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Accenture Wins U.S. Contract for Obamacare Enrollment Website

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While the site has improved, healthcare.gov’s first two months were marred by delays, error messages and garbled data that bogged down insurance sign-ups in the 36 U.S. states served by the federal system. Accenture led construction of California’s better-performing state exchange. Photographer: Andrew Harrer/Bloomberg

Jan. 12 (Bloomberg) -- Accenture Plc, the second-biggest technology-consulting company, will take over construction of healthcare.gov, the Obamacare enrollment website that debuted with crippling computer problems in October.

The U.S. government has awarded Accenture’s Federal Services unit a one-year contract, with an initial payment of $45 million, the Dublin-based company said in a statement yesterday. Accenture will succeed Montreal-based CGI Group Inc., which drew criticism for the website’s early stumbles.

While the site has improved, healthcare.gov’s first two months were marred by delays, error messages and garbled data that bogged down insurance sign-ups in the 36 U.S. states served by the federal system. Accenture led construction of California’s better-performing state exchange.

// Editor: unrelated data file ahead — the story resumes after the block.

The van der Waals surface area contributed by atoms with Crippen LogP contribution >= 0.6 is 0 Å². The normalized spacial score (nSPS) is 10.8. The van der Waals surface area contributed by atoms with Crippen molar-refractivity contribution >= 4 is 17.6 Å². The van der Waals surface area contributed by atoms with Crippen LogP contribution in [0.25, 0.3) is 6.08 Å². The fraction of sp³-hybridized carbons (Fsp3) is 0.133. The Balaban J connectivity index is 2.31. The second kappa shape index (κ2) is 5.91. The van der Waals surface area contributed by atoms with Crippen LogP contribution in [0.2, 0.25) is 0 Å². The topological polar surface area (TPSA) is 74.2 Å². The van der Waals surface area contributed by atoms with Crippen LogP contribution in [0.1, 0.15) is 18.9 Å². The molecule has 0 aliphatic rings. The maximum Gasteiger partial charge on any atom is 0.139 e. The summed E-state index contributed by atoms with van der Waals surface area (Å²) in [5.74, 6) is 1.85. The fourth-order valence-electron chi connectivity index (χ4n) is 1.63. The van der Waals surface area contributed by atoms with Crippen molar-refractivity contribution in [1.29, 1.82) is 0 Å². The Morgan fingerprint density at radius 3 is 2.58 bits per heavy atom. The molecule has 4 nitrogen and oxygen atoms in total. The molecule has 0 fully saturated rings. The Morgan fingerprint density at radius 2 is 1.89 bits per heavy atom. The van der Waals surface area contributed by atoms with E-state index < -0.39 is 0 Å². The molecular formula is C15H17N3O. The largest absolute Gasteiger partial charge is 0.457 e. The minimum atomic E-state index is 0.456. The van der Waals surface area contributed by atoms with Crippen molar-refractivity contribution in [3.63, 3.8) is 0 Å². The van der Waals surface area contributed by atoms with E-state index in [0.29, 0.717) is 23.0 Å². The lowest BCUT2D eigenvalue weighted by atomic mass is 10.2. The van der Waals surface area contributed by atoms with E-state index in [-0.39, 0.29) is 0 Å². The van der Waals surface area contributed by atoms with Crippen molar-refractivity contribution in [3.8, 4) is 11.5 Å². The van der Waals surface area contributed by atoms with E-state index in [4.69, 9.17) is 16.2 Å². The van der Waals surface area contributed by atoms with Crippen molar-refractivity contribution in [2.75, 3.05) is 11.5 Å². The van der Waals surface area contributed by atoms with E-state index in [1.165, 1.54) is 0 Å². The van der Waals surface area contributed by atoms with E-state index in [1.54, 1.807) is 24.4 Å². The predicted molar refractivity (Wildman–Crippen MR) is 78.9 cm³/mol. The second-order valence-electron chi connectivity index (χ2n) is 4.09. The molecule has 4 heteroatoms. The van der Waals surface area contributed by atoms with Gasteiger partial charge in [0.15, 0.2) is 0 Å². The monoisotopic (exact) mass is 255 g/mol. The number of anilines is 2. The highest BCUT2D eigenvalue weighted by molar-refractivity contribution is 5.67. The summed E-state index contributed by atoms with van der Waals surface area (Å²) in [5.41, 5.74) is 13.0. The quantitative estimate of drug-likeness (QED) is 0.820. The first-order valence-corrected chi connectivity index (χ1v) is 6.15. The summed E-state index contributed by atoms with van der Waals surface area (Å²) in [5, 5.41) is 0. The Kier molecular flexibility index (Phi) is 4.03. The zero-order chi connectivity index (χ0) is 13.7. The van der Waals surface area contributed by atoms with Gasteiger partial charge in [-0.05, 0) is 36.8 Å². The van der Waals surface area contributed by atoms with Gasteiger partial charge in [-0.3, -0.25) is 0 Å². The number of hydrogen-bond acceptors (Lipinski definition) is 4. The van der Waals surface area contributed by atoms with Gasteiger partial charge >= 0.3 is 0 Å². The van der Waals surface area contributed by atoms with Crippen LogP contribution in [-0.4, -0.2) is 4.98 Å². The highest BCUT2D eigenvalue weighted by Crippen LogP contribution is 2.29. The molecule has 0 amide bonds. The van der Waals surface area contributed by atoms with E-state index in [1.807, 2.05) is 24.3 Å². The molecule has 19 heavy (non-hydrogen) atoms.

“Accenture will bring deep healthcare industry insight as well as proven experience building large-scale, public-facing websites to continue improving healthcare.gov,” David Moskovitz, chief executive officer at Accenture Federal Services, said in the statement.

The government-run insurance exchanges offer health plans and access to subsidies created by the 2010 Patient Protection and Affordable Care Act. CGI’s role in managing healthcare.gov had been reduced following the botched rollout, with a unit of UnitedHealth Group Inc. brought in to oversee emergency repairs. Most Americans have until March 31 to select a health plan for 2014 coverage.

Contract Value

Accenture rose less than 1 percent to $83.20 in New York trading on Jan. 10, the day The Washington Post reported the company would replace CGI. Its shares have gained 19 percent for the 12 months through last week. CGI fell 2.9 percent, to $31.58 on Jan. 10.

The Centers for Medicare and Medicaid Services chose Accenture from more than a dozen firms, according to the company’s statement. The contract’s final value will be based on “mutually agreed-upon work plans,” the company said.

Accenture will help the federal system prepare for its second open enrollment period in October 2014, including “24/7 support of the marketplace application, eligibility and enrollment functions, generation and transmission of enrollment forms, and features related to special enrollment periods,” according to the statement. Accenture also will develop new features for future phases of the program.

To contact the reporter on this story: Alex Nussbaum in New York at anussbaum1@bloomberg.net

To contact the editor responsible for this story: Reg Gale at rgale5@bloomberg.net

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